|Josue Castro - "Dominatrix"|
Each photograph is simply titled with the person’s occupation (lawyer, chef) so only the mask provides clues to the sitter’s secret identity, although this mask/secret identity seems vaguer and therefore more satisfying to ponder in the initial set of photographs. Castro claims that each shoot was collaborative between subject and artist, but it doesn’t appear that this went too much farther than choosing a mask and posing the model this way and that. Light and composition, for example, don’t seem to have had much bearing upon Castro’s larger concept, particularly in the second set. While the images are all uniformly and immaculately printed and beautifully lit, I felt that those characteristics unique to photography could have been employed more to contribute to each person’s idiosyncratic secret identity; either that or every image might have been lit, framed and shot in exactly the same deadpan manner allowing viewers to survey all the portraits truly equally, catalog style.
Scale clearly was taken into consideration, with the first series of portraits anyway. Castro’s images were originally exhibited in Mexican museums with huge walls so the original photographs were very large. Unfortunately, there’s only one of these giant prints at Noel-Baza; size does make a difference. If each secret identity refers to super-hero possibilities then prints that are super-sized contribute mightily to both the artist’s intention and, as Castro learned, to the viewing experience as each spectators looks up at these larger than life proxies up on the wall. The rest of the photos from the first series are pinned to the wall in a grid of twelve smaller prints, less effective than the one large intended example, but more compelling that the many images that form the second part of the exhibition.
Part two of Equal = Secret Identities is an extension of Castro’s original project. For me, its explanation is more fascinating than its execution. According to Castro many people visiting his museum shows in
More than 100 portraits later a set from these additional photographs was selected for Castro’s current exhibition by Deborah Klotchko, executive director of the
. These images are of medium size and are framed to conventional gallery specs. While there is something authentic and strange about the first set of photos in both the photographer’s approach and their presentation (in Museum of Photographic Arts ) these thematically similar, nicely framed photos are something else, somehow something more commercial, which isn’t bad; just different. Mexico
Nothing kinky might be intended with any of these images but with the first set of images (especially the huge one) conjures gently subversive thoughts. And, even though no one looks like a “real” super-hero, the first set of photos makes me believe one of them might be. I like these people, I am curious about their secret identity. By comparison the second, more recent set of images are tamer, more calculated and lazily beautiful in their rote execution. Even though Castro was energized by so much interest by ordinary strangers wanting to reveal/disguise themselves for his project, it feels like the artist is going through the motions for the their sake rather than his own. While some images are certainly striking, (a chef holding two clean bright blades in front of her face, for example), most congeal into a thin exercise in illustrating disguise.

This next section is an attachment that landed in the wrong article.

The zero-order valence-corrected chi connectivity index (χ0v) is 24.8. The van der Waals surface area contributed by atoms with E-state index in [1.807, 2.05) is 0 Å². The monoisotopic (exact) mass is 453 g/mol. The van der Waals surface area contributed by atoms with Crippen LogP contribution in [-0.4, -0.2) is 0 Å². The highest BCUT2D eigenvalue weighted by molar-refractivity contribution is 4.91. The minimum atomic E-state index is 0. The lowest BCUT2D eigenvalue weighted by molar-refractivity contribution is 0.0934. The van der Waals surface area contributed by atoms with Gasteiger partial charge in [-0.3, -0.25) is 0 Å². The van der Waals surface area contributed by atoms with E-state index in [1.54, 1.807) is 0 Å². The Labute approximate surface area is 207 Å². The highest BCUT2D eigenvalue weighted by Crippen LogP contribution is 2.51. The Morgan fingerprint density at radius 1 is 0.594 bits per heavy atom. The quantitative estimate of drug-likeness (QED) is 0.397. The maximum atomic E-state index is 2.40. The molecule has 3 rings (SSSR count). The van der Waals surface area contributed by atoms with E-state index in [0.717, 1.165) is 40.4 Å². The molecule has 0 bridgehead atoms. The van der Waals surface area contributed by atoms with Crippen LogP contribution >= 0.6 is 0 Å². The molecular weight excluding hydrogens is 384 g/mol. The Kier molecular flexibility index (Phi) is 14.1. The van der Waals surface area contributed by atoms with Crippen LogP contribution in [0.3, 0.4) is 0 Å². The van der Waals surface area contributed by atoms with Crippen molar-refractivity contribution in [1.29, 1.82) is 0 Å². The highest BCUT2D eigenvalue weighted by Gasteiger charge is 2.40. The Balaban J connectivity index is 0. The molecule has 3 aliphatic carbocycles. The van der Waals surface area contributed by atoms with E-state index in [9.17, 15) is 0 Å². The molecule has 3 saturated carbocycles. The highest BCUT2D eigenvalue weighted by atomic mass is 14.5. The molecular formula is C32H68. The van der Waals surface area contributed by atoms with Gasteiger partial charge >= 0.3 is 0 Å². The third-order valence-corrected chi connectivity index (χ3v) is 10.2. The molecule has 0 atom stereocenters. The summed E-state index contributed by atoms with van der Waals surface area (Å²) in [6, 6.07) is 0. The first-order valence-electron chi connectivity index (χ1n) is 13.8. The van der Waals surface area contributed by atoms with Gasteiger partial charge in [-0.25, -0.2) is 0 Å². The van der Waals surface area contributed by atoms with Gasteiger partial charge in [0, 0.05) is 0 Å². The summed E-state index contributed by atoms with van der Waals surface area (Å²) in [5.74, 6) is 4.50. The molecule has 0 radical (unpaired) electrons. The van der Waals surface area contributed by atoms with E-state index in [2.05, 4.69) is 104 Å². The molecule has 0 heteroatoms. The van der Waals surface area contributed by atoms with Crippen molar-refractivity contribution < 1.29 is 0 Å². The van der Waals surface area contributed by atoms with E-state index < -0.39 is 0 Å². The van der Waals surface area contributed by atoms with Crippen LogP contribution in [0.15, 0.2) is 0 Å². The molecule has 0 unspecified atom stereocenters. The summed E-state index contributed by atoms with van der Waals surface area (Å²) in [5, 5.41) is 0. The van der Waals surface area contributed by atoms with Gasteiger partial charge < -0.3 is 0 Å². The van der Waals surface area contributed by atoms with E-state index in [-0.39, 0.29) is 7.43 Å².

The fact that so many people wanted to participate in Castro’s project is interesting though.
Lot’s of us want our moment in front of a camera these days, but with our face covered, that’s something new.
Disguise, anonymity and the implied scandal of a sexually sordid lifestyle associated with certain kinds of mask are nothing new. Like most, if not all themes in contemporary photography examples of images of people with their face concealed can be found as far back as the early years of photography, exemplified by the image La Comtesse de Castiglione taken at the commercial studio of Meyer and Pierson in
More recent, iconic masked faces in photography would include some of Diane Arbus’ final photos, disturbing images of institutionalized adults in a field, as well as similar photos of children wearing hideous masks by Ralph Eugene Meatyard.
But Castro has other interests. As the title of his exhibition makes clear Castro’s position is that we are all equal once our self-evident exterior identities are concealed and our inner identities emerge. As his promotional material states: "Prompted by the passage of Prop 8 banning gay marriage, Castro says he embarked upon this project interested in our tendency to compartmentalize our experiences, interests and beliefs." By using the subject’s occupation label as the title, Castro claims to be seeking and exploring the divisiveness people experience once their opinions are known—whether it’s support of gay marriage, religion or politics or involvement in a sub-culture. “People really change once they know your secret.” Castro states. “Otherwise, they don’t care. The idea behind the work is to make people accept that once you know someone’s secret, you start treating them differently."
Each sitter therefore is no longer male/female, young/old, gay/straight, attractive/unattractive, political/apolitical, latino/caucasian/black, Catholic/Jew. Once concealed, each individual is no longer instantaneously profiled, conclusively labeled as one thing or another. Each person is masked. Each person professes to have a secret identity. Each person is equal. We are, therefore, all the same.
Even though I wanted something a little more from the images, or the exhibition itself tightened up, who can argue with that?